Food addiction is real.
I am here to tell you, food addiction is real!
Most people do not think about food being addictive. Alcohol, yes. Heroin, yes. But food? We all have to eat! How could food possibly be an addiction?
As a society, we are very forgiving to addicts when it comes to alcohol (think Don Draper). We romanticize other addictions as well (think about all those genius musicians who die tragic drug overdoses, but live on in our hearts forever!) But food addicts? Forget it. These people are labelled lazy and weak. They often internalize this feeling and feel deeply shamed. It is not fair.
We need to look at the reality of food addiction. I want to clarify a few things…
The DSM V (the handbook of mental health diagnosis) says the following about alcohol addiction. I am going to replace the word “alcohol” with “food”, and “alcohol use” with “overeating” in the following passage…
A problematic pattern of use leading to … distress…. occurring within a 12 month period of at least 2 of the following…
Food is often eaten in larger amounts or over a longer period than was intended.
There is a persistent desire or unsuccessful efforts to cut down or control eating.
A great deal of time is spent in activities necessary to obtain food, or recover from the effects of overeating.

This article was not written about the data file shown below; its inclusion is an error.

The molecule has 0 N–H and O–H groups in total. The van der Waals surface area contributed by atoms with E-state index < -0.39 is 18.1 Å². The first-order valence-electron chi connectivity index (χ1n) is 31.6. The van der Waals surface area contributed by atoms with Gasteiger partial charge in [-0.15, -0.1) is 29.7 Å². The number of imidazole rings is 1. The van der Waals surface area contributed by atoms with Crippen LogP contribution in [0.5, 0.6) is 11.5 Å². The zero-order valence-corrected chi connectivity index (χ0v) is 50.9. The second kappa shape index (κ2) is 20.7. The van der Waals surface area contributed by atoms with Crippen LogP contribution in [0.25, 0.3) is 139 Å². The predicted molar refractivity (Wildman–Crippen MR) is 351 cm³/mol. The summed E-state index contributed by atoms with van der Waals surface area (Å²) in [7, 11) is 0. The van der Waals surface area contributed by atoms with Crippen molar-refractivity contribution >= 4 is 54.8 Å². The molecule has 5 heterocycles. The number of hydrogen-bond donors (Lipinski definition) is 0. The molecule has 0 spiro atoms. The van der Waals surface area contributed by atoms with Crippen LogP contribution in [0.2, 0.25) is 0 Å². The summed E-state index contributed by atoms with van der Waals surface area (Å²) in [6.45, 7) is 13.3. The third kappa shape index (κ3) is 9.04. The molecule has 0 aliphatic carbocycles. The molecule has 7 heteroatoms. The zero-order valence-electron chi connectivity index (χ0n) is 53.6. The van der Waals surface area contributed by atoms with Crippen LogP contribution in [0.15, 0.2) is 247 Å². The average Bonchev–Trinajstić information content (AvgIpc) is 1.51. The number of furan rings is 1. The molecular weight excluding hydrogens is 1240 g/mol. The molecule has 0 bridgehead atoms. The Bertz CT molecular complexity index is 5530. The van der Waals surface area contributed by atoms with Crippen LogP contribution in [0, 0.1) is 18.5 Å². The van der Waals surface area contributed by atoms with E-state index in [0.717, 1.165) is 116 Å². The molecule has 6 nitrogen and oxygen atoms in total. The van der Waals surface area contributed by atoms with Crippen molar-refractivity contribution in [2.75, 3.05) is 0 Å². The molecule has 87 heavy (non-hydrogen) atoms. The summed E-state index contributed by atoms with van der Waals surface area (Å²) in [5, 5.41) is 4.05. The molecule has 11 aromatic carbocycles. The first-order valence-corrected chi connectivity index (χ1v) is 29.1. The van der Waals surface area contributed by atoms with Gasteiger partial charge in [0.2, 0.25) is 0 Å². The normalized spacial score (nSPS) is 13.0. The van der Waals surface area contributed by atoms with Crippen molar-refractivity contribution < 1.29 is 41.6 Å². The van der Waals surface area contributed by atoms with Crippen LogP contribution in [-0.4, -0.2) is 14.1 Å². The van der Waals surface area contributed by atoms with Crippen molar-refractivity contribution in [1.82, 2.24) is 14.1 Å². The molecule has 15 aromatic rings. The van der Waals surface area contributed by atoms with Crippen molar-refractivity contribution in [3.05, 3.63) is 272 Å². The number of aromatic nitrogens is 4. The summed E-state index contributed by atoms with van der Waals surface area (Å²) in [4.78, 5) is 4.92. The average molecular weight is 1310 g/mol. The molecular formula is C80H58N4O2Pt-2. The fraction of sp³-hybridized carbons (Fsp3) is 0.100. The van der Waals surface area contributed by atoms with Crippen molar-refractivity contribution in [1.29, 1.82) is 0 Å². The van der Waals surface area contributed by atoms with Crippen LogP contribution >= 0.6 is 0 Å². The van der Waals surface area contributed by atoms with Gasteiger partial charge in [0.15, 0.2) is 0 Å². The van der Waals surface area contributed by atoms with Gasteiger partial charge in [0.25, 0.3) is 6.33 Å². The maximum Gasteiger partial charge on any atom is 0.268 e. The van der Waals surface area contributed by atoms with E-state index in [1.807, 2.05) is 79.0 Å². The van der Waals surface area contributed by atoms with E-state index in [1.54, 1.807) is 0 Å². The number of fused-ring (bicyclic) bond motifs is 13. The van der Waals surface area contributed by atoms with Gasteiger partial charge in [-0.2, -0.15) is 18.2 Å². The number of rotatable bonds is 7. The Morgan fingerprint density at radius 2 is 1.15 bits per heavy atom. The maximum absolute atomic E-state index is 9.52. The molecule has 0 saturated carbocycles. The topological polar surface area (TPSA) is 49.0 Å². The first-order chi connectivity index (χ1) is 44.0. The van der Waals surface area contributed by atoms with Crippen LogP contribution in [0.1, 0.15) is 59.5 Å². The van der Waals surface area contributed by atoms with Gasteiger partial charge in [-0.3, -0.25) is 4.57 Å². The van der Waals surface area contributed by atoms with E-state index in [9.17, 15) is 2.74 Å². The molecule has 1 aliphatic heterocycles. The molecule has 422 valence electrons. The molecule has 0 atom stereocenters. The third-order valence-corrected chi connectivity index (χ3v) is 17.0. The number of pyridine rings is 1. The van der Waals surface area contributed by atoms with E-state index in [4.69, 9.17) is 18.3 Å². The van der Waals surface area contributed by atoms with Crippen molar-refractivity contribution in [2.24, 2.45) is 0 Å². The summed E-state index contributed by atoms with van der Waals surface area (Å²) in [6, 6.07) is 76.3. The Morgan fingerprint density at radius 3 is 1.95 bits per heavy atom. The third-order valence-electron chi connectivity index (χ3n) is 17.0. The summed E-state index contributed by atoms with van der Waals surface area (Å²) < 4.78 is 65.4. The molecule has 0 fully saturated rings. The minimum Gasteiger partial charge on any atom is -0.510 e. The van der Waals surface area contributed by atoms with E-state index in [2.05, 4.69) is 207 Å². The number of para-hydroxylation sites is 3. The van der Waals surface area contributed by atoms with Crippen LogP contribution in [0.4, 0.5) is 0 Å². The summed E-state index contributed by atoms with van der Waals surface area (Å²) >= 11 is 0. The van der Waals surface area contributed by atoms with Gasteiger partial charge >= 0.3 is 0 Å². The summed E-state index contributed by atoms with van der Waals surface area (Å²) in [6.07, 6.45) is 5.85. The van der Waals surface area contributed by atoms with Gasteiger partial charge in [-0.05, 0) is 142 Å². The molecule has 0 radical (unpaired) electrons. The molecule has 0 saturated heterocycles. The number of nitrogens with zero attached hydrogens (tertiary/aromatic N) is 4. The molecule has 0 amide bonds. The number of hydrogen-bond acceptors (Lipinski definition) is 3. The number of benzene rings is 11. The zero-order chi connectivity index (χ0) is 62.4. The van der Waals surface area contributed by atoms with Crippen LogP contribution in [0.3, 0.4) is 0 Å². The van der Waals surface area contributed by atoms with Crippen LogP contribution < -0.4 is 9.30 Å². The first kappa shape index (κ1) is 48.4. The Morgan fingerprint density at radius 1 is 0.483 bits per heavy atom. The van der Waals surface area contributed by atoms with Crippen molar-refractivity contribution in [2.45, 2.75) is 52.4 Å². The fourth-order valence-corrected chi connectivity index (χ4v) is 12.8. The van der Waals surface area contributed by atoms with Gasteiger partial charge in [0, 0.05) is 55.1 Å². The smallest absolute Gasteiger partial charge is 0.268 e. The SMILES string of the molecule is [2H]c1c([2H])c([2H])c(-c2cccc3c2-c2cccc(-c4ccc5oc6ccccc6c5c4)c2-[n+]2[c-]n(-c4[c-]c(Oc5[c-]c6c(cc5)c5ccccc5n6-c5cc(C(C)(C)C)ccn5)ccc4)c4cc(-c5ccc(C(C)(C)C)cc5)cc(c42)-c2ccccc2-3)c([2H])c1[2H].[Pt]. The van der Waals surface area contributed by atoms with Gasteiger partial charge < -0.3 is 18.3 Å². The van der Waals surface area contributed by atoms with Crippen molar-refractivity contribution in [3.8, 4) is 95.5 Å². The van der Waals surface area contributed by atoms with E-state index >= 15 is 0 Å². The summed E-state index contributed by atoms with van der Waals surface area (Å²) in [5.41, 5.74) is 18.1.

Cravings or a strong desire or urge to eat.
Overeating or the effects of overeating resulting in a failure to fulfill major role obligations at work school or home.
Continued overeating despite having persistent or recurrent social or interpersonal problems caused by or exacerbated by the effects of overeating.
Important social, occupational, or recreational activities are given up or reduced because of overeating or the effects of overeating.
Recurrent eating of a food which is physically hazardous.
Overeating continues despite having a persistent or recurrent physical or psychological problem that is likely to have been caused or exacerbated by overeating.
So… This is addiction. Why don’t we treat it that way? Why do we treat alcohol addiction as a “disease”, and food addiction as a character flaw?
If you beat yourself up about eating, obsess over food, restrict and binge, or east to the point of discomfort regularly, you may need help. There is nothing wrong with admitting you have a problem and getting help. You do not have to face this alone.